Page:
Tumblr adds new filters and hints at looser moderation rules

Tumblr is adding a new filtering feature called “community labels.” Contrary to speculation from some users, Tumblr’s parent company, Automattic, says its broader rules haven’t changed so far — but the feature might lay the groundwork for a more liberal moderation policy.

Community labels, announced yesterday, make the site’s moderation tools more granular. Tumblr is asking users to tag posts that depict or reference three categories of content: drug and alcohol addiction, violence “similar to what you might see in an age-restricted movie,” and “sexual themes” including “erotic writing or imagery.” Adding any of them will add a “mature” label to the post. You can also add a “mature” label for anything you think is sensitive but doesn’t fit these categories.

Tumblr’s new policies will be “more in line” with WordPress.com

Once tagged, mature posts will either be blurred or hidden altogether on a viewer’s dashboard, depending on their own content settings. Those settings also let you turn off both options and see the posts normally — unless your birthday indicates you’re under 18, in which case all mature posts are hidden and the settings locked. The filtering is opt-out, so if you want to view mature content, you’ll need to manually change your settings.

It’s not a seismic change yet, but in an update today, Automattic CEO Matt Mullenweg said community labels were a “first step” in a larger Tumblr project. “I’m very excited that a fuller range of artists will be able to appropriately tag and protect their art and work,” Mullenweg wrote on Tumblr. “We haven’t updated the official content policies yet but hope to bring them more in line with our policies on WordPress.com soon.” The full statement (with emphasis in original) can be found below:

Community labels are our first step toward making sure that everything is appropriately tagged on Tumblr so that people aren’t exposed to content they don’t want to see or aren’t legally allowed to see. The response has been great so far, and I’m very excited that a fuller range of artists will be able to appropriately tag and protect their art and work. App store policies, particularly Apple’s, still mean that we need to take extra steps to make sure that anything tagged isn’t available to younger users and you need to explicitly opt-in to make sure it shows up. (That’s why we’re collecting birthdays now.) We haven’t updated the official content policies yet but hope to bring them more in line with our policies on WordPress.com soon.

Tumblr has struggled with moderation since a contentious 2018 ban on adult content, which sent shockwaves through the site’s user base. (Banned “adult content” is defined as more explicitly sexual than “mature content,” which allows for written erotica and sexually suggestive material.) And a number of Tumblr users saw the new community labels as a sign Tumblr might reverse its decision.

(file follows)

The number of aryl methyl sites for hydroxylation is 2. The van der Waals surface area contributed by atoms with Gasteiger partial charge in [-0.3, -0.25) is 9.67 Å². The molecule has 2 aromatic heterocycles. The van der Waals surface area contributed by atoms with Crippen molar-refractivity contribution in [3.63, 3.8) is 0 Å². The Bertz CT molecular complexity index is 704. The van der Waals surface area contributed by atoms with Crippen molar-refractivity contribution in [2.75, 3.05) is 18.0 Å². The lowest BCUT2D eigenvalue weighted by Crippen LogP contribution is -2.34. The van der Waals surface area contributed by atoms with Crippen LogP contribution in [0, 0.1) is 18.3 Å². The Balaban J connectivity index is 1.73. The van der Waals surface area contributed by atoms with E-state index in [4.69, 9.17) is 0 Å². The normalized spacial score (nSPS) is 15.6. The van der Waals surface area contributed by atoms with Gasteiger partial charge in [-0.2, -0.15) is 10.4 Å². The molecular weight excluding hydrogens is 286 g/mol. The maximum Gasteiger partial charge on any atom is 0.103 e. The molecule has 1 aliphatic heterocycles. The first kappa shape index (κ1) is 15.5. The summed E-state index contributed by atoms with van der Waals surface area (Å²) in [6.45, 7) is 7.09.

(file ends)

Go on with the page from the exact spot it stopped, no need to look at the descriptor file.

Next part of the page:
The real implications are still muddy. Mullenweg didn’t specify exactly how Tumblr could mirror WordPress.com, which allows “mature” content while still banning “visual depictions of sexually explicit acts.” For now, the announcement post says Tumblr’s new feature “doesn’t change our content policies,” indicating that things like “spam, hate content, and porn bots” are still banned. When contacted for comment, Automattic referred The Verge to Mullenweg’s statement.

Tumblr still “can’t be a place for porn”

But Mullenweg told The Verge in March that he wanted to open the site’s rules up somewhat. While saying that “Tumblr can’t be a place for porn” and singling out porn bots for criticism, he also said artists should have more freedom on the site. “If you look at our other products like WordPress.com, we have policies there that allow a lot more than what’s currently allowed on Tumblr,” Mullenweg said. “That’s what we’re going to try to normalize because those policies have evolved and iterated and worked really well to allow a statue of David or ‘The Birth of Venus.’ Right now, that could get taken down — or in old Tumblr, it could have gotten taken down. That’s obviously art.”

Tumblr has made a variety of attempts to appease Apple by filtering sensitive posts, something that’s required for the app to remain on iOS. In late 2021, Tumblr locked down anything tagged with a long, odd list of words, including “girl” and “selfie,” on iOS. Shortly thereafter, it added a “sensitive content” toggle that let people opt into viewing those posts.

But Mullenweg said that more permissive moderation could be compatible with Apple’s guidelines, particularly with a better tagging and filtering system in place — and that seems to be exactly what Tumblr is trying to add this week.

Originally appeared on: TheSpuzz